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Melanie's Story

A first-hand story from the grandfather of 13-year-old victim Melanie Powell
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State ranked among the worst in nation
Quincy judge was among first to take a hard line


TIMELINE: How Massachusetts drunken driving law has changed
Alcohol's causes and effects
How local and state courts treat repeat drunken drivers
Busiest courts in state for drunken driving arraignments

The cost of drunken driving

Massachusetts fails compared with other states
Death toll from drunken driving

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Quincy judge was among first
to take a hard line

TANIT SAKAKINI/for The Patriot Ledger
Retired Quincy District Court Judge Albert Kramer says the key to stopping repeat offenders is tough sentencing and forced treatment.

Twenty years ago, Quincy District Court Judge Albert Kramer thought he had the answer to keeping repeat drunken drivers off the roads: Hit them hard with punishment and alcohol treatment the first time they get caught.

Kramer's strategy was to sentence first-time drunken drivers to a few days in jail as a form of shock therapy, then assign them to a 30-week alcohol treatment program.

The jail sentences were his response to 1980s research showing drunken drivers with as many as five or six convictions were getting back in their cars without having served a day behind bars.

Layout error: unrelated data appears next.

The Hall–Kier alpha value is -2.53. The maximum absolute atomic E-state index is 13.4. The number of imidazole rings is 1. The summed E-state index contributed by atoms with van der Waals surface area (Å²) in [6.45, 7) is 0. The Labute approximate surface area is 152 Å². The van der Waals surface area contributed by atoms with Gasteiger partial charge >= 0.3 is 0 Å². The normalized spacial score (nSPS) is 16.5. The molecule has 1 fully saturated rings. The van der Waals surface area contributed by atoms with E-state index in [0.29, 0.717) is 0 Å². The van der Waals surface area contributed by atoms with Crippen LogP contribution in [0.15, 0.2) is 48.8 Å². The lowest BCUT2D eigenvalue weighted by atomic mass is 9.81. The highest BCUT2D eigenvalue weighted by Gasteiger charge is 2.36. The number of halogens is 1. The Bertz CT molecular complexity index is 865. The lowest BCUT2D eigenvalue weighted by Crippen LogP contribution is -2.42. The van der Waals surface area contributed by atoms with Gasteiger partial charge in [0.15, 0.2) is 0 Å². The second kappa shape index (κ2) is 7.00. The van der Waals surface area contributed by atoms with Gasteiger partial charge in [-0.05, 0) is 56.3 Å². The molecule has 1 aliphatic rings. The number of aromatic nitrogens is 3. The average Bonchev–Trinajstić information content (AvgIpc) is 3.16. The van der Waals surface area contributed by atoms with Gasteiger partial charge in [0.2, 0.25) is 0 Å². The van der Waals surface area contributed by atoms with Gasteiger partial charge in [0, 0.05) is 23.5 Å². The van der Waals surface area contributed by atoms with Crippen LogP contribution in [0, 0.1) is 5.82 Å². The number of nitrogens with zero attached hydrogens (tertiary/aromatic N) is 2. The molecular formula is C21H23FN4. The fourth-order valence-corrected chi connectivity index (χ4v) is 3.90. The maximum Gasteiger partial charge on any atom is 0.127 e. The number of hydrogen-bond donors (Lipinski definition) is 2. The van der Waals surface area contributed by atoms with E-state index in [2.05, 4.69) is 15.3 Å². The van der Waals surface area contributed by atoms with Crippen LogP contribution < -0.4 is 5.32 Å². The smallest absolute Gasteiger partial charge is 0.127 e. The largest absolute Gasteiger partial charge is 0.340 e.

Critics of Kramer's strategy argued that there weren't enough jails to hold first-time drunken drivers, even for a few days. And defendants sentenced to jail often appealed, clogging the courts.

When Kramer's model was adopted statewide in 1987, it was a watered-down version. Instead of sentencing first- and second-time drunken drivers to jail and alcohol treatment, it permitted them to avoid jail sentences by agreeing to get help.

The result? Drunken drivers with more than one conviction are still getting back in their cars without having served jail time.

Kramer, who retired in 1993, said, "My thinking was, and it was clear from the studies, that 65 to 70 percent of first-time offenders were addicted to alcohol. If you continue to treat them as social drinkers, you are missing the boat."

Kramer's recommendations for dealing with the highly charged issue were included in a chapter of the 1986 book "Drunk Driving in America - Strategies and Approaches to Treatment."

Kramer said he continues to believe that the key to stopping repeat offenders is tough sentencing combined with forced long-term treatment programs and close supervision by probation officers.

"You can't put them in a program once a week and keep them sober," he said.

"You need to put them in an intensive program for 26 weeks and go to AA (Alcoholics Anonymous) three to four times a week," Kramer said. "There is no doubt that if you get people sober, you will have less deaths and accidents."

Dennis Tatz may be reached via E-mail by .


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